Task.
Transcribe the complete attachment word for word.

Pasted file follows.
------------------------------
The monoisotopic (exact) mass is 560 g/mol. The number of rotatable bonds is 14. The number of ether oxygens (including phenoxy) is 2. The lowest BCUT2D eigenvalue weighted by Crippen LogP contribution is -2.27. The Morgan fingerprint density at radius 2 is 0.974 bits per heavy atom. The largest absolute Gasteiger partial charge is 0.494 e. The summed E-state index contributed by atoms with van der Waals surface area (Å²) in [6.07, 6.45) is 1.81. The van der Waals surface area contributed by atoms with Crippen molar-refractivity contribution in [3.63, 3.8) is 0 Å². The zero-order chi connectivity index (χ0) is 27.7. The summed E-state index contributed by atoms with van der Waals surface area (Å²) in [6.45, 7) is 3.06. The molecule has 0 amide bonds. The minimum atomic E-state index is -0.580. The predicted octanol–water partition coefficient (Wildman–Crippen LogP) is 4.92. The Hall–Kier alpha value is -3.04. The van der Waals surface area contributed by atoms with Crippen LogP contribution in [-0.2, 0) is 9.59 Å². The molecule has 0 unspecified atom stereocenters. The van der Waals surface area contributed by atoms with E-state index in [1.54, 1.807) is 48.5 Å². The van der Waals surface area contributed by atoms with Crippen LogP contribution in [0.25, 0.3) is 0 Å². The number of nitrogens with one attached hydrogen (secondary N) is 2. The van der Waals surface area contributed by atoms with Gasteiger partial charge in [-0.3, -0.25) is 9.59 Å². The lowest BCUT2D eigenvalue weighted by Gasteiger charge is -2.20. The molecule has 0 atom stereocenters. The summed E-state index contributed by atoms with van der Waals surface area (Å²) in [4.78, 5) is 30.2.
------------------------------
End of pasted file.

The monoisotopic (exact) mass is 560 g/mol. The number of rotatable bonds is 14. The number of ether oxygens (including phenoxy) is 2. The lowest BCUT2D eigenvalue weighted by Crippen LogP contribution is -2.27. The Morgan fingerprint density at radius 2 is 0.974 bits per heavy atom. The largest absolute Gasteiger partial charge is 0.494 e. The summed E-state index contributed by atoms with van der Waals surface area (Å²) in [6.07, 6.45) is 1.81. The van der Waals surface area contributed by atoms with Crippen molar-refractivity contribution in [3.63, 3.8) is 0 Å². The zero-order chi connectivity index (χ0) is 27.7. The summed E-state index contributed by atoms with van der Waals surface area (Å²) in [6.45, 7) is 3.06. The molecule has 0 amide bonds. The minimum atomic E-state index is -0.580. The predicted octanol–water partition coefficient (Wildman–Crippen LogP) is 4.92. The Hall–Kier alpha value is -3.04. The van der Waals surface area contributed by atoms with Crippen LogP contribution in [-0.2, 0) is 9.59 Å². The molecule has 0 unspecified atom stereocenters. The van der Waals surface area contributed by atoms with E-state index in [1.54, 1.807) is 48.5 Å². The van der Waals surface area contributed by atoms with Crippen LogP contribution in [0.25, 0.3) is 0 Å². The number of nitrogens with one attached hydrogen (secondary N) is 2. The van der Waals surface area contributed by atoms with Gasteiger partial charge in [-0.3, -0.25) is 9.59 Å². The lowest BCUT2D eigenvalue weighted by Gasteiger charge is -2.20. The molecule has 0 atom stereocenters. The summed E-state index contributed by atoms with van der Waals surface area (Å²) in [4.78, 5) is 30.2.